Available measures of diabetes treatment adherence (15) are typically based on measuring deviation from a prescribed regimen and cannot readily capture problem solving and self-regulation that typify modern regimens. Measurement of diabetes self-management must accommodate these advances in therapy.

The Diabetes Self-Management Profile (DSMP), a previously validated, structured interview assessment of adherence in type 1 diabetes (68) was modified by the Diabetes Research in Children Network (DirecNet) research group and the authors of the DSMP to construct the DSMP for Flexible regimens (DSMP-F). This study evaluates the psychometric properties of the DSMP-F both cross-sectionally and longitudinally. Data were obtained from youths with type 1 diabetes and their parents during a DirecNet Study Group trial of the GlucoWatch G2 Biographer (GW2B; Cygnus, Redwood City, CA) (9).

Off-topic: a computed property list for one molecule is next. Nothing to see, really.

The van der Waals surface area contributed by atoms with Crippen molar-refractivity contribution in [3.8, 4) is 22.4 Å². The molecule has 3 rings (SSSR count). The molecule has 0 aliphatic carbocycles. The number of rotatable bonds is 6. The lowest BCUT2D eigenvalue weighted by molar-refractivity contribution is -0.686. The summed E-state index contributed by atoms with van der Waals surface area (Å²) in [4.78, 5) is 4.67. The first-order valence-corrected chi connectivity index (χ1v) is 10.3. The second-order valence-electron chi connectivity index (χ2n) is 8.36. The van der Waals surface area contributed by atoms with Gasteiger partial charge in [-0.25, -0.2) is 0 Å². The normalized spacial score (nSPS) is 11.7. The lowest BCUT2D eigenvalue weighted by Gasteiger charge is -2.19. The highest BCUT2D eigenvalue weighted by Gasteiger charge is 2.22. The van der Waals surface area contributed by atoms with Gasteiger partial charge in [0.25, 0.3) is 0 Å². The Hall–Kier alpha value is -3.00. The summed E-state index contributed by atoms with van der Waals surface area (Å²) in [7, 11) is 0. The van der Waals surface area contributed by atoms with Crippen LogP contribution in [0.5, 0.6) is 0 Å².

The randomized trial included 200 youths with type 1 diabetes who were enrolled at five centers; the methodological details have been published previously (9). Each child was randomized to GW2B use or usual care. Diabetes management in both groups was similar, except for use of the GW2B. Within the sample, 161 youths were treated using flexible insulin regimens (93 on insulin pumps and 68 on “basal-bolus” regimens). HbA1c (A1C) was measured at baseline and after 3 and 6 months at the DirecNet central laboratory.